The Accidental Extremist
Because bad trips make great stories.

Like Dogfood For Chocolate [When Animals Attack]
Thursday March 25th 2010, 4:08 pm
Filed under: Mountain Madness, When Animals Attack

The defendant claimed temporary insanity.

The defendant claimed temporary insanity.

I lived in paradise: a 500-person fishing village on the pacific coast of Nicaragua, where I taught English and watched the sun set everyday. Problem was, the stores in paradise didn’t sell any chocolate.

And, I like chocolate. “A day without chocolate is a day wasted,” my grandma always said.

“Megan, chocolate isn’t good for you,” said Juan, the manager of the hotel where I worked. “Here, have a tortilla.”

After a month in paradise sans chocolate, I had to get out. I joined a group passing through our tiny town to travel to a slightly less remote town on an island in the middle of a lake. Reason given: I wanted to hike Volcán Concepción, the first active volcano I would summit.

After a twelve-hour slog up and down a rainy, muddy, fog-shrouded mountain—and a less-than-climatic summit (no leaping lava, no spectacular lake view)—we arrived back to town and nursed our sore bodies and misguided expectations with fried food and liters of beer.

I had to make a stop after dinner, I told my companions, still hopeful I could make the trip worth my while. Sure enough, in town’s only grocery store, I found it: a Snicker’s bar. It was too expensive—three dollars, a third of the price of my single hotel room—but, it was chocolate, so I handed over all my money and tucked my treat into the back pocket of my jeans. I limped to the plaza and sunk into a bench, savoring my last moments of abstinence.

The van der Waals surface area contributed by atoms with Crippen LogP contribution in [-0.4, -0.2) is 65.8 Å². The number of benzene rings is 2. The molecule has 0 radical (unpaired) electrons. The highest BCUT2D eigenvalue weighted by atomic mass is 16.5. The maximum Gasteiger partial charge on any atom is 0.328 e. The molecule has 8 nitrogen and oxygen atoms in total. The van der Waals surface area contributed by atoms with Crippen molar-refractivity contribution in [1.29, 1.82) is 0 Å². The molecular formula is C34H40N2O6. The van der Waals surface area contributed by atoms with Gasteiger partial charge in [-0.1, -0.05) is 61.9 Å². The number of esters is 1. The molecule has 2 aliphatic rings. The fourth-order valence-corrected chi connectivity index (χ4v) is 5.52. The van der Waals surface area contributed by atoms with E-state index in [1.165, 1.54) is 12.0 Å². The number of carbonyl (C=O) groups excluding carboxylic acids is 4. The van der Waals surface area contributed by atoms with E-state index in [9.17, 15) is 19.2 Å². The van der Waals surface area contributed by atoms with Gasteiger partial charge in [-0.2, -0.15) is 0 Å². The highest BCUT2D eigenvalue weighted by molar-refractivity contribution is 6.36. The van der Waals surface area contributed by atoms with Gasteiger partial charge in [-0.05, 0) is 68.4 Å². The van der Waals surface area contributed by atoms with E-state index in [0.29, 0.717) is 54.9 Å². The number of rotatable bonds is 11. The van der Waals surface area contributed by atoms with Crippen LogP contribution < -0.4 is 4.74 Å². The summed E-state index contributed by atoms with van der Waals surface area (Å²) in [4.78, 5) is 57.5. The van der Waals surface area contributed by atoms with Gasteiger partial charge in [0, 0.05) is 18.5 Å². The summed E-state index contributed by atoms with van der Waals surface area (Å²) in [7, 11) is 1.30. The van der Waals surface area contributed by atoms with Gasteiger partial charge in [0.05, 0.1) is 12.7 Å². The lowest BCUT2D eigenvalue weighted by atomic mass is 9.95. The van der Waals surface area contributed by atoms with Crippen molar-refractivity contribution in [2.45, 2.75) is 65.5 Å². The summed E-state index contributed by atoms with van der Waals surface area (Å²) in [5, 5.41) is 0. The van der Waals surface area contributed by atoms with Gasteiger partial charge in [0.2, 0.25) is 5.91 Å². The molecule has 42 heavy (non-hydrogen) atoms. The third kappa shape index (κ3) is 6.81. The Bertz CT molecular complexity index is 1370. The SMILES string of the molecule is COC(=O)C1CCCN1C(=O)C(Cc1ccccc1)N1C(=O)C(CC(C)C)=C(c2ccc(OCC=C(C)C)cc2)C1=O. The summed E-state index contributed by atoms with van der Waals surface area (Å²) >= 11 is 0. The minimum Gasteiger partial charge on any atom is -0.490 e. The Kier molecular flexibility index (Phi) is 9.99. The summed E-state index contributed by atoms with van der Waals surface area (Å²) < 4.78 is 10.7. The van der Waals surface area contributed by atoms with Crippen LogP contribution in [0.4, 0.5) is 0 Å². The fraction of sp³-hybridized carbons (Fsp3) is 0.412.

And then, a dog—a stray dog, huddled in a group—broke away, darted towards me, and with a well-timed and well-aimed jump, clamped down on the Snicker’s bar and snatched it from my pocket. It hesitated, and then it took off running.

Now. I did not travel to Nicaragua, trudge up and down a volcano for twelve hours, burn thousands of calories, drink a liter of beer, and pay 60 córdobas for a Snickers bar only to have a stray dog steal it out from under me. So, I too took off running.

It sprinted a block up the street—those little mangy legs moving faster than they ever had—and ducked into what I thought was a convenience store, but what turned out to be, I noticed only after I was already inside, mid-grab, a nice, normal Nicaraguan family’s home.

While it may socially acceptable for stray dogs to dart in and out of Nicaraguan homes—doors are usually left wide open in the evenings, inviting in the breeze—it is decidedly less so for wide-eyed gringas.

After I realized where I was—it all happened so fast, reaching for the Snicker’s bar, looking up and seeing an elderly woman sitting in a rocking chair, a man standing in front of a TV—I said, “ay dios, lo siento. Es que…¡el perro me robó el chocolate!”

As there really was no better way to explain my behavior than ‘the dog stole my candy’ I yanked the bar from the mouth of the equally as shocked dog, apologized again, darted out of the house, and arrived back to the plaza with an amputated Snicker’s bar in my hand.

The dog apparently had a quite a grip on the bar when I so lovingly ripped it out of its mouth, securing itself a hearty bite of more than half the bar. I thought about cutting off the infected portion and eating the rest, but seeing as better sense had finally caught up with me, I threw it away with a sad sigh. —Megan Kimble


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It takes a true accidental extremist to write about chocolate theft above climbing a live volcano. Christian, get this girl a Snickers bar.


Comment by Bob Howells — Surefire Writing 04.01.10 @ 10:06 pm

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